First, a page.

Children's Book Press recently published a 15th anniversary edition of Carmen Lomas Garza's Family Pictures. One of the San Francisco-based publisher's most popular titles, the bilingual picture book won a Pura Belpré honor some years ago for its art work.  (The Belpré awards are given biannually to Latino writers and illustrators.)

Garza paints vivid, colorful pictures of her growing-up years in South Texas and pays tribute to the closeness of her Mexican American family all along the way. Her style is in the folk-art tradition; think Grandma Moses meets Frida Kahlo. The text, taken from interviews with the artist, tells what is going on in each picture: the fair in Reynosa, picking oranges with grandparents, the birthday party complete with a piñata, a cakewalk (I remember cakewalks! I thought as I read about this one), making tamales, and more. Lots of details and lots of people populate each piece of art.

Having read both editions of Family Pictures (1990 and 2005), I note that the publisher has  made some nice improvements to an already-interesting book. The well-known author Sandra Cisneros wrote a new introduction, for one thing.  The colors are punched up, the page design is more attractive, and a wonderful painting of a quinciañera celebration is now included. (Quinciañeras are for girls' 15th birthdays.)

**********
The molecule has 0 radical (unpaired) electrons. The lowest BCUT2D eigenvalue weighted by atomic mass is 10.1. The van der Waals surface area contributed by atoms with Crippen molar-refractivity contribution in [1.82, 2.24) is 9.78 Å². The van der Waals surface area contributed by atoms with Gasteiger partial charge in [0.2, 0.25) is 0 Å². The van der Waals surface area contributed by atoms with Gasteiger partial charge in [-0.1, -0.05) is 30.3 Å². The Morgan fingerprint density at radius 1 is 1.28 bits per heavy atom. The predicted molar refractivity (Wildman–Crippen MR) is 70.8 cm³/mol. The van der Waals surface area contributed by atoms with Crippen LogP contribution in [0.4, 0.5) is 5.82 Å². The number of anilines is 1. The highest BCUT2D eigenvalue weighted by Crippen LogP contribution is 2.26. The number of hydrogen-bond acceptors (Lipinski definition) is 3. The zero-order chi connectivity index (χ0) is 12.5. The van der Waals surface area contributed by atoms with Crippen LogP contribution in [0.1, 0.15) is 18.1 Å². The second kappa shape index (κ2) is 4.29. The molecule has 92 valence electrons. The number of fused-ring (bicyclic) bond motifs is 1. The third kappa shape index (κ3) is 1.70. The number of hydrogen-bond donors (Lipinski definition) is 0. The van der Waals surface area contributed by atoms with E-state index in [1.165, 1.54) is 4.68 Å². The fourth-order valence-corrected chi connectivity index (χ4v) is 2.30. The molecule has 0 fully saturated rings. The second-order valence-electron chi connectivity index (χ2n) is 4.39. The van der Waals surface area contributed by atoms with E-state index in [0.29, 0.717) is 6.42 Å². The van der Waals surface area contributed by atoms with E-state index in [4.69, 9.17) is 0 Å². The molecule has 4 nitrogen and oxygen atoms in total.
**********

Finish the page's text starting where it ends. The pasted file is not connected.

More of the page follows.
My first-grader liked Family Pictures, although he was content to hear it read aloud only once. I enjoyed leafing through it over and over. Both of us looked at another  book of Garza's, Magic Windows, with interest; in this one (which won the Belpré award), Garza uses papel picado, a traditional Mexican cut-paper art form, for the illustrations. (Her subjects here are Mexican traditions and  family life; again, Spanish and English text is on each page.)  Since we're big snowflake-cutting aficionados, I may order the companion workbook,  Making Magic Windows. Garza's books are sure to inspire art projects, as well as discussions about one's own family rituals.

Snow Day. Again.

Between the snow days and school holidays around here, I have been totally disorganized, although I did manage to read Somerset Maugham's Cakes and Ale. From Maud Newton's talk about the satirical novel on her blog last year, I thought I'd like it and I did. The first two chapters were indeed "bitchily insightful about the hypocrisies of literary culture,"and I had to laugh. Somewhere in our house is another book by Maugham, The Razor's Edge, which might tide me over during today's ice storm—between games of Bananagrams and episodes of "The Other Siders," a TV show about paranormal activity and a favorite of my son's. I'm too marshmallow-headed right now for Sarah Bakewell's How to Live: Or a Life of Montaigne in One Question and Twenty Attempts at an Answer, a Christmas present that the New York Times called a "delightful conversation across the centuries." Cabin fever does not lend itself to conversing across the centuries, at least today.

What are you reading?